Once the phone set and the sort of carrier material for each type has been chosen, the prompt list is produced automatically from the specification using a set of templates. Consonant-vowel and vowel-consonant pairs are generally kept together, as shown in the example above - [B-AA] and [AA-B] are generated in a single prompt. Special contexts are also created for e.g. vowel-vowel diphones, also as shown above, and for transitions to and from silences into a phone.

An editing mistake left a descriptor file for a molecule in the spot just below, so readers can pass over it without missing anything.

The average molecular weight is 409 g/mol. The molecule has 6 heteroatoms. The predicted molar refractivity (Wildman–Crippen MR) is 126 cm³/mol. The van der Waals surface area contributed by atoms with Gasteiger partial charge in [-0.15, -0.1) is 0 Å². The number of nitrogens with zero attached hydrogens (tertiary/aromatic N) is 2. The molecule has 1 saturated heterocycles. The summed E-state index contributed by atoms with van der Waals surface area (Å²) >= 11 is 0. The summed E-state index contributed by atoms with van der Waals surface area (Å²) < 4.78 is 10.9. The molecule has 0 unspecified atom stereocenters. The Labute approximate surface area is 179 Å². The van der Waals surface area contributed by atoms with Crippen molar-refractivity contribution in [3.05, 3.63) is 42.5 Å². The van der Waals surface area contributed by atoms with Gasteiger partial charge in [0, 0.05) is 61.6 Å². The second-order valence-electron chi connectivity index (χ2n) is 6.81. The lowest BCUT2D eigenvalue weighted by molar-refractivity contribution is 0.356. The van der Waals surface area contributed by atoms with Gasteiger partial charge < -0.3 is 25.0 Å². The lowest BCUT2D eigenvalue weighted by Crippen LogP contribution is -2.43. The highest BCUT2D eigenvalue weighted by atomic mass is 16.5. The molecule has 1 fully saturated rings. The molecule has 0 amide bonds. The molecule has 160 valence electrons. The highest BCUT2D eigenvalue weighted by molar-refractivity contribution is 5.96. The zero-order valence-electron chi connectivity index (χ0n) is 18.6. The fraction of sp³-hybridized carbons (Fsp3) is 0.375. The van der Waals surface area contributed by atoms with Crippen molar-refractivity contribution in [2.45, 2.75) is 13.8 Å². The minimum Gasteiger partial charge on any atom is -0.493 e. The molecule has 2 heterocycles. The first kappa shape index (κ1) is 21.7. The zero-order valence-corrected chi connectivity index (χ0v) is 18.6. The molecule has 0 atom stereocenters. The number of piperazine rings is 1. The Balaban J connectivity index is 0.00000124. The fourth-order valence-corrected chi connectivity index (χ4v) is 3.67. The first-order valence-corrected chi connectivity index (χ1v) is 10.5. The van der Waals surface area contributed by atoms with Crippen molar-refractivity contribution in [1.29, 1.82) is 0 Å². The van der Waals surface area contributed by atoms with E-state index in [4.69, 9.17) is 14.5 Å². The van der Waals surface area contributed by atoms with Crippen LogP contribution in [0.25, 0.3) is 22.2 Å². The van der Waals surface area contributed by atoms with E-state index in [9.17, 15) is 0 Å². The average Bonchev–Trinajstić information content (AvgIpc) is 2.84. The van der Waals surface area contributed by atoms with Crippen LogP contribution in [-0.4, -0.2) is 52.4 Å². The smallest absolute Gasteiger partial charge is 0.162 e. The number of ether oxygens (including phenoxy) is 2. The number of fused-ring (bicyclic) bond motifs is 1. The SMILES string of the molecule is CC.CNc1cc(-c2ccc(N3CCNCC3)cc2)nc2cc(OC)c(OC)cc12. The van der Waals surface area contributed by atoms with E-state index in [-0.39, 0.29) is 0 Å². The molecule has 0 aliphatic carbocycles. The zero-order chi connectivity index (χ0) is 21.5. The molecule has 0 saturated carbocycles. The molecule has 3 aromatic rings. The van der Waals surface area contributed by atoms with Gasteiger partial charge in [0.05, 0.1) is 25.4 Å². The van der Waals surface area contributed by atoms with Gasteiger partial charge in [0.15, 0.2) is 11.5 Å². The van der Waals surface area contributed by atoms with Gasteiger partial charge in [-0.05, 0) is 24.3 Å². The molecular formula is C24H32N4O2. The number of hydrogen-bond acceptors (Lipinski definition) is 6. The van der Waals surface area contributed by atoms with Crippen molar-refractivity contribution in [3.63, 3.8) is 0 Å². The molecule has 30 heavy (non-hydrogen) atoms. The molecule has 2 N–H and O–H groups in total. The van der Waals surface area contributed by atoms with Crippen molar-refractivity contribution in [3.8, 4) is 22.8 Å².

We then synthesize these prompts using an existing synthesizer. The prompts are generated for a number of reasons: first, to play to the user while recording. Even highly trained phoneticians make mistakes in reading 2000 prompts so the synthesized prompts help guide the speaker to say the right thing. Secondly, as we generate these prompts at constant pitch and duration, this encourages the speaker to do likewise. As we are going to modify the pitch and duration independently, it is better if the recording is in a monotone, and consistent. This, we feel, is best done by effectively having the nonsense word delivered in what almost sounds like a chant.
The second reason for generating prompts is their use in labelling the spoken word which is described below.